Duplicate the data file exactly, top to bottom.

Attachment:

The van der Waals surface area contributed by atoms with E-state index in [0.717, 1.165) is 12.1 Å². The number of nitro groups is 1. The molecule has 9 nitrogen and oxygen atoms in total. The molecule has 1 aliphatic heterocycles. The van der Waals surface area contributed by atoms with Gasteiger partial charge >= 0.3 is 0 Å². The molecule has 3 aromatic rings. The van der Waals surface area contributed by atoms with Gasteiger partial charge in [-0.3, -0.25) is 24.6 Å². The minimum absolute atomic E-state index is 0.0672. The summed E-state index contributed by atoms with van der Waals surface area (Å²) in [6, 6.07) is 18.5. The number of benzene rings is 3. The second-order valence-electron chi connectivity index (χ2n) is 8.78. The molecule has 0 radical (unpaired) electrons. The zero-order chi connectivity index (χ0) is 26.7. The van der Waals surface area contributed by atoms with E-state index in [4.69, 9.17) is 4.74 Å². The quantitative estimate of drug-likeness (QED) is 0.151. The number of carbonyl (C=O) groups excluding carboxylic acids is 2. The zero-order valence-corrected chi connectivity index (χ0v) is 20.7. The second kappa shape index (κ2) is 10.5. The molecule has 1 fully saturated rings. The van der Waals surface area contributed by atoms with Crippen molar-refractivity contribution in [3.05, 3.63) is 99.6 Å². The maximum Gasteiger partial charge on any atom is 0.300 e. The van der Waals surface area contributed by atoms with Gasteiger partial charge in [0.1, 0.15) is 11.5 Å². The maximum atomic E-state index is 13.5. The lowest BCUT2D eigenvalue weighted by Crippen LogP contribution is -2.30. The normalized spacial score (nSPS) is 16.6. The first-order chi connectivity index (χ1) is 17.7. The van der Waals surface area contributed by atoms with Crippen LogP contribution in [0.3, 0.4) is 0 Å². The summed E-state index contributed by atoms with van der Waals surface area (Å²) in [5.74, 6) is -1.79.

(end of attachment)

The van der Waals surface area contributed by atoms with E-state index in [0.717, 1.165) is 12.1 Å². The number of nitro groups is 1. The molecule has 9 nitrogen and oxygen atoms in total. The molecule has 1 aliphatic heterocycles. The van der Waals surface area contributed by atoms with Gasteiger partial charge >= 0.3 is 0 Å². The molecule has 3 aromatic rings. The van der Waals surface area contributed by atoms with Gasteiger partial charge in [-0.3, -0.25) is 24.6 Å². The minimum absolute atomic E-state index is 0.0672. The summed E-state index contributed by atoms with van der Waals surface area (Å²) in [6, 6.07) is 18.5. The number of benzene rings is 3. The second-order valence-electron chi connectivity index (χ2n) is 8.78. The molecule has 0 radical (unpaired) electrons. The zero-order chi connectivity index (χ0) is 26.7. The van der Waals surface area contributed by atoms with E-state index in [4.69, 9.17) is 4.74 Å². The quantitative estimate of drug-likeness (QED) is 0.151. The number of carbonyl (C=O) groups excluding carboxylic acids is 2. The zero-order valence-corrected chi connectivity index (χ0v) is 20.7. The second kappa shape index (κ2) is 10.5. The molecule has 1 fully saturated rings. The van der Waals surface area contributed by atoms with Crippen molar-refractivity contribution in [3.05, 3.63) is 99.6 Å². The maximum Gasteiger partial charge on any atom is 0.300 e. The van der Waals surface area contributed by atoms with Gasteiger partial charge in [0.1, 0.15) is 11.5 Å². The maximum atomic E-state index is 13.5. The lowest BCUT2D eigenvalue weighted by Crippen LogP contribution is -2.30. The normalized spacial score (nSPS) is 16.6. The first-order chi connectivity index (χ1) is 17.7. The van der Waals surface area contributed by atoms with Crippen LogP contribution in [0.3, 0.4) is 0 Å². The summed E-state index contributed by atoms with van der Waals surface area (Å²) in [5.74, 6) is -1.79.